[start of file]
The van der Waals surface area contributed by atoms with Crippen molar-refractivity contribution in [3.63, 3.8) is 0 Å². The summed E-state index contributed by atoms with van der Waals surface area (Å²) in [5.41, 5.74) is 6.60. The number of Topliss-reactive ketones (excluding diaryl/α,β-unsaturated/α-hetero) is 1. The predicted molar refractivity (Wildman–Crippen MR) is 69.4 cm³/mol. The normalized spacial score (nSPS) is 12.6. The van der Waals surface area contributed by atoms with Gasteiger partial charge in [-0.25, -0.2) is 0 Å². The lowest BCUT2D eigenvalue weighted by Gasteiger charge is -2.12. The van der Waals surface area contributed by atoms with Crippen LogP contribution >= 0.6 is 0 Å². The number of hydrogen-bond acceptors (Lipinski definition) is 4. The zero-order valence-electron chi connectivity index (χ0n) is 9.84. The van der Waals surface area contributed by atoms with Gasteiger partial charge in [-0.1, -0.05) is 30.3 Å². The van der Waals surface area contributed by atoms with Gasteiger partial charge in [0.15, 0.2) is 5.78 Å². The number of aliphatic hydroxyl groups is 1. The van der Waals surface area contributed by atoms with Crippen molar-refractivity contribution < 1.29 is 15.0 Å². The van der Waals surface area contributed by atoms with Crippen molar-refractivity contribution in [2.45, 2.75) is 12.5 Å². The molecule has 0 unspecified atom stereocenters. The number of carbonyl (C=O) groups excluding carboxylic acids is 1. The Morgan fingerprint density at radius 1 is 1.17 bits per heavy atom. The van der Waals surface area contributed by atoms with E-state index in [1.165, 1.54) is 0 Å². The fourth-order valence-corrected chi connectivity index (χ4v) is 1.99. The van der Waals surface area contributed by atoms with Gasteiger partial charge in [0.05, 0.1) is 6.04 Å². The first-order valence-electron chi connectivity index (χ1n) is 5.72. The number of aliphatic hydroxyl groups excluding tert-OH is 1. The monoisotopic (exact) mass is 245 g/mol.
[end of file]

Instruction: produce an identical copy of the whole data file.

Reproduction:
The van der Waals surface area contributed by atoms with Crippen molar-refractivity contribution in [3.63, 3.8) is 0 Å². The summed E-state index contributed by atoms with van der Waals surface area (Å²) in [5.41, 5.74) is 6.60. The number of Topliss-reactive ketones (excluding diaryl/α,β-unsaturated/α-hetero) is 1. The predicted molar refractivity (Wildman–Crippen MR) is 69.4 cm³/mol. The normalized spacial score (nSPS) is 12.6. The van der Waals surface area contributed by atoms with Gasteiger partial charge in [-0.25, -0.2) is 0 Å². The lowest BCUT2D eigenvalue weighted by Gasteiger charge is -2.12. The van der Waals surface area contributed by atoms with Crippen LogP contribution >= 0.6 is 0 Å². The number of hydrogen-bond acceptors (Lipinski definition) is 4. The zero-order valence-electron chi connectivity index (χ0n) is 9.84. The van der Waals surface area contributed by atoms with Gasteiger partial charge in [-0.1, -0.05) is 30.3 Å². The van der Waals surface area contributed by atoms with Gasteiger partial charge in [0.15, 0.2) is 5.78 Å². The number of aliphatic hydroxyl groups is 1. The van der Waals surface area contributed by atoms with Crippen molar-refractivity contribution < 1.29 is 15.0 Å². The van der Waals surface area contributed by atoms with Crippen molar-refractivity contribution in [2.45, 2.75) is 12.5 Å². The molecule has 0 unspecified atom stereocenters. The number of carbonyl (C=O) groups excluding carboxylic acids is 1. The Morgan fingerprint density at radius 1 is 1.17 bits per heavy atom. The van der Waals surface area contributed by atoms with E-state index in [1.165, 1.54) is 0 Å². The fourth-order valence-corrected chi connectivity index (χ4v) is 1.99. The van der Waals surface area contributed by atoms with Gasteiger partial charge in [0.05, 0.1) is 6.04 Å². The first-order valence-electron chi connectivity index (χ1n) is 5.72. The number of aliphatic hydroxyl groups excluding tert-OH is 1. The monoisotopic (exact) mass is 245 g/mol.